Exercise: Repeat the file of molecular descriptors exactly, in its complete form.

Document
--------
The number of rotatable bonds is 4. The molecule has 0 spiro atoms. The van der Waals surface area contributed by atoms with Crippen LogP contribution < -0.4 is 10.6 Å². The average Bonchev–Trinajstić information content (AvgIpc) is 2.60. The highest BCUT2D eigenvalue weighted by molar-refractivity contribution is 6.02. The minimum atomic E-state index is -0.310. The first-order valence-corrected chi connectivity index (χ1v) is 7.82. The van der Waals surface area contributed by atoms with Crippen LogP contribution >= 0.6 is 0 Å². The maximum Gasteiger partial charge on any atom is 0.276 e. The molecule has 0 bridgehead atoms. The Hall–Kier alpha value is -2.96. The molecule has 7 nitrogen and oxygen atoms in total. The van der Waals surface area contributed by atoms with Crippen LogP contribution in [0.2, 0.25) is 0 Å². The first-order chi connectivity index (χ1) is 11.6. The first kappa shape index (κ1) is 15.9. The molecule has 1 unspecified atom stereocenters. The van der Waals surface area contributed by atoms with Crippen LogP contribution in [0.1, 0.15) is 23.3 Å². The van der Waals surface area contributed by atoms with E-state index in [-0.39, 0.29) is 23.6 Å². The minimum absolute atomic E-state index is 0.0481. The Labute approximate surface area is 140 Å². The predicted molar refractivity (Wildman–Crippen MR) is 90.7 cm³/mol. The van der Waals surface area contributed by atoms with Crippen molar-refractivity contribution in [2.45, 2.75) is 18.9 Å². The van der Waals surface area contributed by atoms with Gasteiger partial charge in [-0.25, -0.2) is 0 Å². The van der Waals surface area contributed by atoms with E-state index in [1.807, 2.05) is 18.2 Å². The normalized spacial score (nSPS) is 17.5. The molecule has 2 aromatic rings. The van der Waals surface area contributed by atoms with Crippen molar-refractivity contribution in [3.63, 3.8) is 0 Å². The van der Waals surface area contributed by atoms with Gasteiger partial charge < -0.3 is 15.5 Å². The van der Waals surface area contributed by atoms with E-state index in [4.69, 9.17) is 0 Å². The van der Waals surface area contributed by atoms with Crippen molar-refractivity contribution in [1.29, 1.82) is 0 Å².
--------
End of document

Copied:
The number of rotatable bonds is 4. The molecule has 0 spiro atoms. The van der Waals surface area contributed by atoms with Crippen LogP contribution < -0.4 is 10.6 Å². The average Bonchev–Trinajstić information content (AvgIpc) is 2.60. The highest BCUT2D eigenvalue weighted by molar-refractivity contribution is 6.02. The minimum atomic E-state index is -0.310. The first-order valence-corrected chi connectivity index (χ1v) is 7.82. The van der Waals surface area contributed by atoms with Crippen LogP contribution >= 0.6 is 0 Å². The maximum Gasteiger partial charge on any atom is 0.276 e. The molecule has 0 bridgehead atoms. The Hall–Kier alpha value is -2.96. The molecule has 7 nitrogen and oxygen atoms in total. The van der Waals surface area contributed by atoms with Crippen LogP contribution in [0.2, 0.25) is 0 Å². The first-order chi connectivity index (χ1) is 11.6. The first kappa shape index (κ1) is 15.9. The molecule has 1 unspecified atom stereocenters. The van der Waals surface area contributed by atoms with Crippen LogP contribution in [0.1, 0.15) is 23.3 Å². The van der Waals surface area contributed by atoms with E-state index in [-0.39, 0.29) is 23.6 Å². The minimum absolute atomic E-state index is 0.0481. The Labute approximate surface area is 140 Å². The predicted molar refractivity (Wildman–Crippen MR) is 90.7 cm³/mol. The van der Waals surface area contributed by atoms with Crippen molar-refractivity contribution in [2.45, 2.75) is 18.9 Å². The van der Waals surface area contributed by atoms with Gasteiger partial charge in [-0.25, -0.2) is 0 Å². The van der Waals surface area contributed by atoms with E-state index in [1.807, 2.05) is 18.2 Å². The normalized spacial score (nSPS) is 17.5. The molecule has 2 aromatic rings. The van der Waals surface area contributed by atoms with Crippen molar-refractivity contribution in [3.63, 3.8) is 0 Å². The van der Waals surface area contributed by atoms with Gasteiger partial charge < -0.3 is 15.5 Å². The van der Waals surface area contributed by atoms with E-state index in [4.69, 9.17) is 0 Å². The van der Waals surface area contributed by atoms with Crippen molar-refractivity contribution in [1.29, 1.82) is 0 Å².